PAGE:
In the process of repenting of the sins I knew about, God revealed some other sins I had not slowed down enough to notice previously. All the yucky emotions that brought me to this point served to give God an open door to my heart. He was able to do the good, deep cleaning my heart badly needed. I will be a better friend and a better family member because of the last 24 hours of yuckiness.
3. Get your focus off yourself
Self-focus is one of the enemy’s favorite ploys to dilute my energy and worship. Our God is a “do unto others as you would have them do unto you” God. He is a “Let no one seek his own good, but that of his neighbor” God (I Corinthians 10:24.) He is a God who says we should be washing our brothers’ dirty feet and not waiting for someone to come wash ours, (John 13:12-15.) Think about the Lord and His attributes. Think about the people He has placed in your life to serve. In other words, think of others and not yourself, not even your sin, once you have truly repented.
4. Finally, move on
When I indulge in going over and over what is bothering me about me without turning it over to the Lord, it is a type of self-absorption He did not intend for me. Yes, He wants me to acknowledge and repent of my sin, but then He wants me to let Him take it from me. He wants me to move on. My flesh tends to want to hold on to it, to let it be a part of my identity and my story. It is not. He wants it to be as far as the east is from the west, but He cannot remove it that far if I keep recalling it.
as far as the east is from the west,
so far does he remove our transgressions from us. Psalm 103:12.
I think Paul, a notorious transformed sinner, says it best in Philippians 3:12-15:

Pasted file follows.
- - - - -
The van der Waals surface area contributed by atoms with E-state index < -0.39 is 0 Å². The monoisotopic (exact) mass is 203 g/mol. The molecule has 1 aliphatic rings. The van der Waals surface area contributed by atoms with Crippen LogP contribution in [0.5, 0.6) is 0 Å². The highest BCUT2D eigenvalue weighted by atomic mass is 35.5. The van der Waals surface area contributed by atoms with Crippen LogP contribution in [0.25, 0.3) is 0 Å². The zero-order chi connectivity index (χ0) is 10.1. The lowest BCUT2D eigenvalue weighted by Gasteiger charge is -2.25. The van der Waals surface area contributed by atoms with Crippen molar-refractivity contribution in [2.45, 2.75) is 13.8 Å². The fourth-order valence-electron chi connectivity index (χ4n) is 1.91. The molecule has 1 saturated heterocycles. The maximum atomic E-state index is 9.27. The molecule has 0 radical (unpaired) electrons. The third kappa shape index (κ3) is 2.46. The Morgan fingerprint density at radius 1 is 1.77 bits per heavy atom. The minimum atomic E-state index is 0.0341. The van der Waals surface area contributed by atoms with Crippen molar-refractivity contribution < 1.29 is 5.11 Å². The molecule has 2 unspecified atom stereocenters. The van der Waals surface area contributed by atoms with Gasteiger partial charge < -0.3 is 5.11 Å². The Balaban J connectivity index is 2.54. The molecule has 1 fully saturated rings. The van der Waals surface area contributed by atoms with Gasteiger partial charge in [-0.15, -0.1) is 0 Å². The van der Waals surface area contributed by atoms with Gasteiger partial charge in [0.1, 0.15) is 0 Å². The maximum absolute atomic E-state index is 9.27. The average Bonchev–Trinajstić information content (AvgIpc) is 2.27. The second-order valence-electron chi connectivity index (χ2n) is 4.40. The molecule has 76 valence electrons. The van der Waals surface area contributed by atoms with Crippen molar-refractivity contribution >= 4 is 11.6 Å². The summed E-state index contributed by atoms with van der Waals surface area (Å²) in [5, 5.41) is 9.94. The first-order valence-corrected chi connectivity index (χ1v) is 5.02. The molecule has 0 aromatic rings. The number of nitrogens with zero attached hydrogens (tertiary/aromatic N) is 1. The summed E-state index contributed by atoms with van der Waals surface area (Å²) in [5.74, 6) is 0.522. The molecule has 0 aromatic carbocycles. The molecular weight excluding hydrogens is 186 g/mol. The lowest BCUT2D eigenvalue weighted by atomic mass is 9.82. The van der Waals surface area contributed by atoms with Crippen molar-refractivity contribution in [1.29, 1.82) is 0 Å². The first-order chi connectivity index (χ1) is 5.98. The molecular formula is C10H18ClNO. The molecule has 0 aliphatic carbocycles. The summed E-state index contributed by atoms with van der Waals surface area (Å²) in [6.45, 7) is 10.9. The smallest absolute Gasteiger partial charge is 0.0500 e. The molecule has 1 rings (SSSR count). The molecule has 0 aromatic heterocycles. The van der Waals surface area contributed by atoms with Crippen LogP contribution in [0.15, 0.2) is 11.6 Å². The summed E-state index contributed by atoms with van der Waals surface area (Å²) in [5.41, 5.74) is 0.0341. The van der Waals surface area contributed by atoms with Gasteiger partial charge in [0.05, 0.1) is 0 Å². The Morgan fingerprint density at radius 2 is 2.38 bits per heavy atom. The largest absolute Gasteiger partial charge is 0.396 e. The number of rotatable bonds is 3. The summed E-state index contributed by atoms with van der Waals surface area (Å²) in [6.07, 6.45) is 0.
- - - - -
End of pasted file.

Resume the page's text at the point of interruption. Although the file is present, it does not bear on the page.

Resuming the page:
“12 Not that I have already obtained this or am already perfect, but I press on to make it my own, because Christ Jesus has made me his own. 13 Brothers, I do not consider that I have made it my own. But one thing I do: forgetting what lies behind and straining forward to what lies ahead, 14 I press on toward the goal for the prize of the upward call of God in Christ Jesus. 15 Let those of us who are mature think this way, and if in anything you think otherwise, God will reveal that also to you.”
If anyone had grounds to recall his sin, it was Paul. John Piper at desiringGod.com says that in Philippians 3, Paul is saying, “I am not paralyzed by the horrible memories of the fact that I was killing Christians. I was throwing them in prison. I was shaking my fist in the face of God ... I am forgetting all of that and I am pressing on.” Paul fully accepted God’s forgiveness of his great body of sin and did not let the past keep dragging him backward. Instead, Paul had perhaps one of the most world-changing effective ministries of all time, second only to Jesus Himself. That’s what really accepting that you are forgiven can do. It frees you to live today for Him because yesterday is not your captor. Do you need to pray for your own submission to fully accept all the Grace He wants to give you today?
NOTE: Some Christians do not believe in discussing being under attack because it gives our enemy too much credit. I believe in acknowledging the enemy while at the same time rejoicing that “he who is in you is greater than he who is in the world,” (I John 4:4.) The battle is ultimately already won, but we are still on the front lines.
More power verses:
But he said to me, “My grace is sufficient for you, for my power is made perfect in weakness.” Therefore I will boast all the more gladly of my weaknesses, so that the power of Christ may rest upon me. 2 Corinthians 12:9
…since you seek proof that Christ is speaking in me. He is not weak in dealing with you, but is powerful among you. 2 Corinthians 13:3